Another video guide – this time centred on the constellation Leo, the guardian of Spring skies in the northern hemisphere. Did you know about the beautiful double star in the Sickle called Algieba? Or the dwarf galaxy visible next to Regulus under the darkest skies?
With special thank to Random Records and artist Kanc Cover for the background music.
Face-on spiral galaxy NGC 6814
I’m looking forward to presenting another astronomy talk for the 2019 Inverness Science Festival. Talk details below:
Astronomer Stephen Mackintosh from Highland Astronomy will take you on a journey through space and time, looking at the massive stellar structures that make up the observable universe – Galaxies.
How did we discover them, how many are there and what do they tell us about the immense scale and dynamics of the universe?
Plus tips and advice on observing galaxies and other faint deep sky objects for yourself.
Time: 7pm – 8pm, 8th May 2019
Venue: Main Lecture Theatre, UHI Campus
Booking links: ISF Facebook and Eventbrite
A lovely crescent Moon hung in the West for most of the evening
We enjoyed another superb evening of stargazing and storytelling up at Abriachan Forest last Saturday – the last dark sky session until stargazing returns in October 2019.
There were beautiful crisp skies all evening long, allowing me to guide both groups outside for views of the Milky Way and numerous open star clusters like the Hyades, Pleiades, Beehive and the stunning double cluster in Perseus.
We also studied the Orion star forming nebula, the great spiral galaxy in Andromeda and some fainter galaxies in Ursa Major (M81 and M82), and even had a go at sighting the triplet of galaxies in Leo, which some of the keen eyed youngsters successfully glimpsed in the 8×40 binoculars.
Clelland was also back in action with the story of Arden and the birth of Merlin in the roundhouse.
Thanks to everyone who came along. Please check my Facebook site for details of future summer events.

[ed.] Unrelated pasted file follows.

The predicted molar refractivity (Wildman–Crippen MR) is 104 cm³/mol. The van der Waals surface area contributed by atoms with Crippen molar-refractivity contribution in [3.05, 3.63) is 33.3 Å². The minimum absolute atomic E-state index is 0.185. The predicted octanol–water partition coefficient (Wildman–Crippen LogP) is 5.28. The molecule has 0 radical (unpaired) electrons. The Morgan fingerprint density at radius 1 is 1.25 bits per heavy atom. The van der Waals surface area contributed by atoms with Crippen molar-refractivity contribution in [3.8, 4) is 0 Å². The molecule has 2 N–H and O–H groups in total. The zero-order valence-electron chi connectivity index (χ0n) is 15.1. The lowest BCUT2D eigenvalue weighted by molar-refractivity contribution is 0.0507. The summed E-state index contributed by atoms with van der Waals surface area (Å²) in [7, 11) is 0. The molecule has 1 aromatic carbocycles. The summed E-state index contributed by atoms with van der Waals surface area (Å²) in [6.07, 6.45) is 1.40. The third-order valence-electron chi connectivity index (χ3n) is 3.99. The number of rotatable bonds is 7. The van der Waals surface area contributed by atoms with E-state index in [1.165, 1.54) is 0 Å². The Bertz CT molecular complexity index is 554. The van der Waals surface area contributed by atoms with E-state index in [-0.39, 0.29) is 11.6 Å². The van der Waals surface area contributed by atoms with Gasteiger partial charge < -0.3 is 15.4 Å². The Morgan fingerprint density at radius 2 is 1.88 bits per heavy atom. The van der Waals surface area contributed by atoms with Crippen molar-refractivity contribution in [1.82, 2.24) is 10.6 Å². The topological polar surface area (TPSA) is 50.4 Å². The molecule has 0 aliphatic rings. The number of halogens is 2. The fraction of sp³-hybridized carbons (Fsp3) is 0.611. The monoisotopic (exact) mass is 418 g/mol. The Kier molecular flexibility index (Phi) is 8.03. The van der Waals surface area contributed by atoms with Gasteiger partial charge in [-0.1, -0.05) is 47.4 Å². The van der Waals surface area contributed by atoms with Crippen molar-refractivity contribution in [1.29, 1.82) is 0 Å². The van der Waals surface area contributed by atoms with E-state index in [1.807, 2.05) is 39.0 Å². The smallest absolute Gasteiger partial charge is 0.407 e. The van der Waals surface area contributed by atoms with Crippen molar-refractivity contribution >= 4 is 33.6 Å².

Perseus and the double cluster
Part 3 of my series of Stargazing articles for the Muir Matters magazine, this time concentrating on the abundance of galaxies observable within the Spring constellations Leo and Virgo.
I hope you enjoy this video I’ve put together highlighting some of the most mesmerising images of planetary nebulae captured by the Hubble space telescope.
“Planetary Nebulae are some of the most eerily beautiful objects in the universe. But what are they and how do they form?”
With thanks to Robert Hundt at Glitchy.Tonic.Records for accompanying musical score.
Image credits: NASA / Hubble.
As part of the Star Stories programme up at Abriachan Forest we’ve invited the On Tour outreach team at Glasgow Science Centre to kickstart our daytime events on April 27th.
The GSC team will deliver indoor stargazing activities as well as meteorite handling, and comet and crater making. They’ll also be bringing a sample of their interactive science exhibits.
If you’d like to attend please book via the eventbrite link here and also look out for more astronomy events over the brighter months. We have plans to purchase a Hydrogen alpha telescope in the next few weeks which will form the basis for some outdoor solar events. Follow this blog or keep tabs on my facebook page for developments.
There’s still a few tickets left for the last dark sky observing session in March available here.
The term planetary nebula is highly erroneous, as these emission nebula have nothing whatsoever to do with planets. Perhaps the most famous of these is the beautiful ring nebula in Lyra, not far from the brilliant star Vega, although many other planetary nebula are scattered around our night skies, and can be observed comfortably in larger telescopes.
The following video by ESA is a fantastic 3D model of the Ring nebula. In essence the ring nebula is the remnants of a dying Sun like star beyond its red giant phase. As the star enters its final stages its outer layers are shed in great expanding waves, and the residual hot white dwarf star at the centre ionises these gases into beautiful coloured shells.
This ionisation process is very similar to the mechanism that produces Earth based aurora. Electrons are recaptured within the host atoms (often hydrogen, helium, oxygen and nitrogen) and the drop to lower energy levels releases light of a specific frequency, governed by the simple equation we all learn in physics, E = hf.